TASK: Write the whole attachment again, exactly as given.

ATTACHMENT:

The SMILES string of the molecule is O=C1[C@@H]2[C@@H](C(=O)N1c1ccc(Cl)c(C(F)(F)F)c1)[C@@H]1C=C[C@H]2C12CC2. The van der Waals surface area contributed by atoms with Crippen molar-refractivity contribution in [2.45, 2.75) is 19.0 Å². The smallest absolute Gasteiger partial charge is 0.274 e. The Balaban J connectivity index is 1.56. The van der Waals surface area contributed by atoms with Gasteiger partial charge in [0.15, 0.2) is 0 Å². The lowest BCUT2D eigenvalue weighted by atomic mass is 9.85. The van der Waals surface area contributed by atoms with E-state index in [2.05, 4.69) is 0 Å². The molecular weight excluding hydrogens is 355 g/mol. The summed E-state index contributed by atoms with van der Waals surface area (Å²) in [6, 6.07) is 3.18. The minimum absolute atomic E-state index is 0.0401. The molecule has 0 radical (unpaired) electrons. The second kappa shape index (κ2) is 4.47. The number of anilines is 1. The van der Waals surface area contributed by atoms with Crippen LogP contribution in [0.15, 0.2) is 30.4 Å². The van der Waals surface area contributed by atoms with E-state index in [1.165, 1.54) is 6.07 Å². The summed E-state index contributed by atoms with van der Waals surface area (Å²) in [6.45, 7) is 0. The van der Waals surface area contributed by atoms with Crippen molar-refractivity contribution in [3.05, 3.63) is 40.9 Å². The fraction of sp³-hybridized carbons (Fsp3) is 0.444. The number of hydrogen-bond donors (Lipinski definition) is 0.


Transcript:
The SMILES string of the molecule is O=C1[C@@H]2[C@@H](C(=O)N1c1ccc(Cl)c(C(F)(F)F)c1)[C@@H]1C=C[C@H]2C12CC2. The van der Waals surface area contributed by atoms with Crippen molar-refractivity contribution in [2.45, 2.75) is 19.0 Å². The smallest absolute Gasteiger partial charge is 0.274 e. The Balaban J connectivity index is 1.56. The van der Waals surface area contributed by atoms with Gasteiger partial charge in [0.15, 0.2) is 0 Å². The lowest BCUT2D eigenvalue weighted by atomic mass is 9.85. The van der Waals surface area contributed by atoms with E-state index in [2.05, 4.69) is 0 Å². The molecular weight excluding hydrogens is 355 g/mol. The summed E-state index contributed by atoms with van der Waals surface area (Å²) in [6, 6.07) is 3.18. The minimum absolute atomic E-state index is 0.0401. The molecule has 0 radical (unpaired) electrons. The second kappa shape index (κ2) is 4.47. The number of anilines is 1. The van der Waals surface area contributed by atoms with Crippen LogP contribution in [0.15, 0.2) is 30.4 Å². The van der Waals surface area contributed by atoms with E-state index in [1.165, 1.54) is 6.07 Å². The summed E-state index contributed by atoms with van der Waals surface area (Å²) in [6.45, 7) is 0. The van der Waals surface area contributed by atoms with Crippen molar-refractivity contribution in [3.05, 3.63) is 40.9 Å². The fraction of sp³-hybridized carbons (Fsp3) is 0.444. The number of hydrogen-bond donors (Lipinski definition) is 0.